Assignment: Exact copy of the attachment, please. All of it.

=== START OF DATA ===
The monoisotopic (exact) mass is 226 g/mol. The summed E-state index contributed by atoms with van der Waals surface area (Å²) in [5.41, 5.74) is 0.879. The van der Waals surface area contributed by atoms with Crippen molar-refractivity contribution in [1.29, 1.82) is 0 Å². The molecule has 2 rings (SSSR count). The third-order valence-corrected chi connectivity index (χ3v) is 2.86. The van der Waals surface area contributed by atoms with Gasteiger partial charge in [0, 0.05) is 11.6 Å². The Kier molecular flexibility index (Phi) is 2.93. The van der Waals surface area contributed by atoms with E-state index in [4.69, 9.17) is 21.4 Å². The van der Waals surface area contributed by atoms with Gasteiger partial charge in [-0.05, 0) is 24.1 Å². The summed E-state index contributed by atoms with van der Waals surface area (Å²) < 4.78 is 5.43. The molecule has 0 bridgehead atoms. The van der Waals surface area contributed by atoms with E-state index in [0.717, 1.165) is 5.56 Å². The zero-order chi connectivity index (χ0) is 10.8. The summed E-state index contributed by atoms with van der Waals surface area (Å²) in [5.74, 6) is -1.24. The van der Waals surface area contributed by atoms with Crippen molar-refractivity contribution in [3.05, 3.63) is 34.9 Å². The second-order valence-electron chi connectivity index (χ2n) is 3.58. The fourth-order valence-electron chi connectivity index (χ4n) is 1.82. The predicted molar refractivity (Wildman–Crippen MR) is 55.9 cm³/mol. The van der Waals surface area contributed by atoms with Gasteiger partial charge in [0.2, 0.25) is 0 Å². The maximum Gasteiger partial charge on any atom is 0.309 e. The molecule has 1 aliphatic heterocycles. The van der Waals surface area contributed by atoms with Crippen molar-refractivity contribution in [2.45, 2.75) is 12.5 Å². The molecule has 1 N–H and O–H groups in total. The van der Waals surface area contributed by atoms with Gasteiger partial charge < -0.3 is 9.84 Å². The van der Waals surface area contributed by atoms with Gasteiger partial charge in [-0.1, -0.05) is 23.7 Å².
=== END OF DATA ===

The monoisotopic (exact) mass is 226 g/mol. The summed E-state index contributed by atoms with van der Waals surface area (Å²) in [5.41, 5.74) is 0.879. The van der Waals surface area contributed by atoms with Crippen molar-refractivity contribution in [1.29, 1.82) is 0 Å². The molecule has 2 rings (SSSR count). The third-order valence-corrected chi connectivity index (χ3v) is 2.86. The van der Waals surface area contributed by atoms with Gasteiger partial charge in [0, 0.05) is 11.6 Å². The Kier molecular flexibility index (Phi) is 2.93. The van der Waals surface area contributed by atoms with E-state index in [4.69, 9.17) is 21.4 Å². The van der Waals surface area contributed by atoms with Gasteiger partial charge in [-0.05, 0) is 24.1 Å². The summed E-state index contributed by atoms with van der Waals surface area (Å²) < 4.78 is 5.43. The molecule has 0 bridgehead atoms. The van der Waals surface area contributed by atoms with E-state index in [0.717, 1.165) is 5.56 Å². The zero-order chi connectivity index (χ0) is 10.8. The summed E-state index contributed by atoms with van der Waals surface area (Å²) in [5.74, 6) is -1.24. The van der Waals surface area contributed by atoms with Crippen molar-refractivity contribution in [3.05, 3.63) is 34.9 Å². The second-order valence-electron chi connectivity index (χ2n) is 3.58. The fourth-order valence-electron chi connectivity index (χ4n) is 1.82. The predicted molar refractivity (Wildman–Crippen MR) is 55.9 cm³/mol. The van der Waals surface area contributed by atoms with Gasteiger partial charge in [0.2, 0.25) is 0 Å². The maximum Gasteiger partial charge on any atom is 0.309 e. The molecule has 1 aliphatic heterocycles. The van der Waals surface area contributed by atoms with Crippen molar-refractivity contribution in [2.45, 2.75) is 12.5 Å². The molecule has 1 N–H and O–H groups in total. The van der Waals surface area contributed by atoms with Gasteiger partial charge < -0.3 is 9.84 Å². The van der Waals surface area contributed by atoms with Gasteiger partial charge in [-0.1, -0.05) is 23.7 Å².